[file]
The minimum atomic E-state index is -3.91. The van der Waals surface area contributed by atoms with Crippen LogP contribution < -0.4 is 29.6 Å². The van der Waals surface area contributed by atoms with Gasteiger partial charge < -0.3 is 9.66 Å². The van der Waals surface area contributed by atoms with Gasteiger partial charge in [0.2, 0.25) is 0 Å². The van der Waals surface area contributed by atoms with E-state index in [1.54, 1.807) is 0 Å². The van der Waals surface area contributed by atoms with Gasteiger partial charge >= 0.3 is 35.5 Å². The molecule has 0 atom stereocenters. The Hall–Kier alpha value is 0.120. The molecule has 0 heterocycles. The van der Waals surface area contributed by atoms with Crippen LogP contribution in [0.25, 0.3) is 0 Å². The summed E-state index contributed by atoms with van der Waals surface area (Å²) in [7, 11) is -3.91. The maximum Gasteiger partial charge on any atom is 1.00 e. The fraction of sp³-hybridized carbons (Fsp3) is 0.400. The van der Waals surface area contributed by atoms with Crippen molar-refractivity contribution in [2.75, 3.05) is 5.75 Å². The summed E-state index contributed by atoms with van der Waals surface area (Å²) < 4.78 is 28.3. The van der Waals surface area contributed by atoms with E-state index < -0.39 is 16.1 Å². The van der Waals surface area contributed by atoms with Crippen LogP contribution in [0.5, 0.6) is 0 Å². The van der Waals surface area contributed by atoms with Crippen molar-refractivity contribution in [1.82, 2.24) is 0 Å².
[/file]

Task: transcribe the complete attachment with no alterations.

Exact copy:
The minimum atomic E-state index is -3.91. The van der Waals surface area contributed by atoms with Crippen LogP contribution < -0.4 is 29.6 Å². The van der Waals surface area contributed by atoms with Gasteiger partial charge < -0.3 is 9.66 Å². The van der Waals surface area contributed by atoms with Gasteiger partial charge in [0.2, 0.25) is 0 Å². The van der Waals surface area contributed by atoms with E-state index in [1.54, 1.807) is 0 Å². The van der Waals surface area contributed by atoms with Gasteiger partial charge >= 0.3 is 35.5 Å². The molecule has 0 atom stereocenters. The Hall–Kier alpha value is 0.120. The molecule has 0 heterocycles. The van der Waals surface area contributed by atoms with Crippen LogP contribution in [0.25, 0.3) is 0 Å². The summed E-state index contributed by atoms with van der Waals surface area (Å²) in [7, 11) is -3.91. The maximum Gasteiger partial charge on any atom is 1.00 e. The fraction of sp³-hybridized carbons (Fsp3) is 0.400. The van der Waals surface area contributed by atoms with Crippen molar-refractivity contribution in [2.75, 3.05) is 5.75 Å². The summed E-state index contributed by atoms with van der Waals surface area (Å²) < 4.78 is 28.3. The van der Waals surface area contributed by atoms with E-state index < -0.39 is 16.1 Å². The van der Waals surface area contributed by atoms with Crippen LogP contribution in [0.5, 0.6) is 0 Å². The van der Waals surface area contributed by atoms with Crippen molar-refractivity contribution in [1.82, 2.24) is 0 Å².